BJJ is not a budo. It's just a series of techniques. It has no spiritual content. I am of the opinion that in Japanese arts everything has meaning and tradition. This includes the clothing and the protocol in the dojo. If you remove those things you might just as well go outside and roll in the dirt. Just my opinion.
First of all, both aikido and BJJ are as "spiritual" as the practitioner chooses to make them. It is entirely possible to practice BJJ spiritually, and entirely possible to practice aikido nonspiritually.
In terms of the specific traditional trappings of aikido, I have two stories that I think are very relevant to this thread:
Ikeda Shihan visits my old club every year for a seminar. One year, his luggage did not arrive with him, and he therefore had no uniform for the Friday night class. Many students and instructors were falling over themselves to offer him their gis and hakamas, but he waved them all off politely and led the class in jeans and a tee shirt. I can assure you all that his aikido was just as real that night as any other night.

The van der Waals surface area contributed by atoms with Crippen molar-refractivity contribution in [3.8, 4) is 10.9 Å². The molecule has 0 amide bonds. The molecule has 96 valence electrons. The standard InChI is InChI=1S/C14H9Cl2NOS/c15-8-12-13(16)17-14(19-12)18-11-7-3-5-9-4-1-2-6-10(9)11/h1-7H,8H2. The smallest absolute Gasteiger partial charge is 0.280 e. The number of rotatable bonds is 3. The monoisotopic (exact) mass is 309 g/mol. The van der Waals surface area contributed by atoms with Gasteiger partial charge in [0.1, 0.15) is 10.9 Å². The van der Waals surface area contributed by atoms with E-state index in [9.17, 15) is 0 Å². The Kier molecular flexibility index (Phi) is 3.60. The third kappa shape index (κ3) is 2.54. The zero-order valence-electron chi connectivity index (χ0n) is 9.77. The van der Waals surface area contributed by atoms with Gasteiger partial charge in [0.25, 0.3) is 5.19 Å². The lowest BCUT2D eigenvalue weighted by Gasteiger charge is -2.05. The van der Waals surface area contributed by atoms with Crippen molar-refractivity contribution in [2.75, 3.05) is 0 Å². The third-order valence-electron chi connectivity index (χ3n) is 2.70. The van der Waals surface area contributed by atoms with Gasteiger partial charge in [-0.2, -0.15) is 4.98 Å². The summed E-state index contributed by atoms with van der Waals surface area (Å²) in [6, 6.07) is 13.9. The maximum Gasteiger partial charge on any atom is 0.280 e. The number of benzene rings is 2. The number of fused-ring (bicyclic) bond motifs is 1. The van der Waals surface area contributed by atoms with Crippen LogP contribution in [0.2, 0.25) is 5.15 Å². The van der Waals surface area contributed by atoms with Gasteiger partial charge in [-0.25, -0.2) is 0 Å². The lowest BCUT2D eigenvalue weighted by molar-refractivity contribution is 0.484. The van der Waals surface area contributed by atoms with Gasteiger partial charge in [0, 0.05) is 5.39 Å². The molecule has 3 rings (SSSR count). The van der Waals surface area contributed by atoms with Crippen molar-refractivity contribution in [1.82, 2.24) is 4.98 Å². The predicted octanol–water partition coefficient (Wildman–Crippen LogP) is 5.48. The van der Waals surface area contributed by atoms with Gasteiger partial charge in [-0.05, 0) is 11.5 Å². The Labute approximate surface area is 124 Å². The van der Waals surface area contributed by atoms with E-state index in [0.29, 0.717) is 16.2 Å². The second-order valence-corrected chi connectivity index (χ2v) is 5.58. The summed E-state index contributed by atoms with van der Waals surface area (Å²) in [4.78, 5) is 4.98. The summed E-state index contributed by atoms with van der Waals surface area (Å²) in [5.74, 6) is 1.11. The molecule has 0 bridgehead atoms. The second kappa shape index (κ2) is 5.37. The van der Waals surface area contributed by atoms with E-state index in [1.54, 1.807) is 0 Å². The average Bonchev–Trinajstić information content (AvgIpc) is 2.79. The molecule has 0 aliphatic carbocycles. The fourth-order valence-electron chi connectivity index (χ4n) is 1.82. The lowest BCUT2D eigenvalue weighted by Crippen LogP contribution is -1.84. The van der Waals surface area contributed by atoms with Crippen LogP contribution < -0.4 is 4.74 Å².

Aikidoists from all over the Milwaukee area get together in the summer to train with weapons out in the park. There are no gis or hakamas, there is no sitting in seiza, and there is no kamiza to bow to, and our aikido is none the worse for it.
The more I train, the more I come to think of the uniform, the bowing, the etiquette, the kamiza, etc. as non-essential. I am happy to have them, and I am not suggesting we get rid of them, but I think it's dangerous to start imbuing trappings with some kind of pseudo-religious importance. The real essence of aikido, I think, is not in what we say or wear.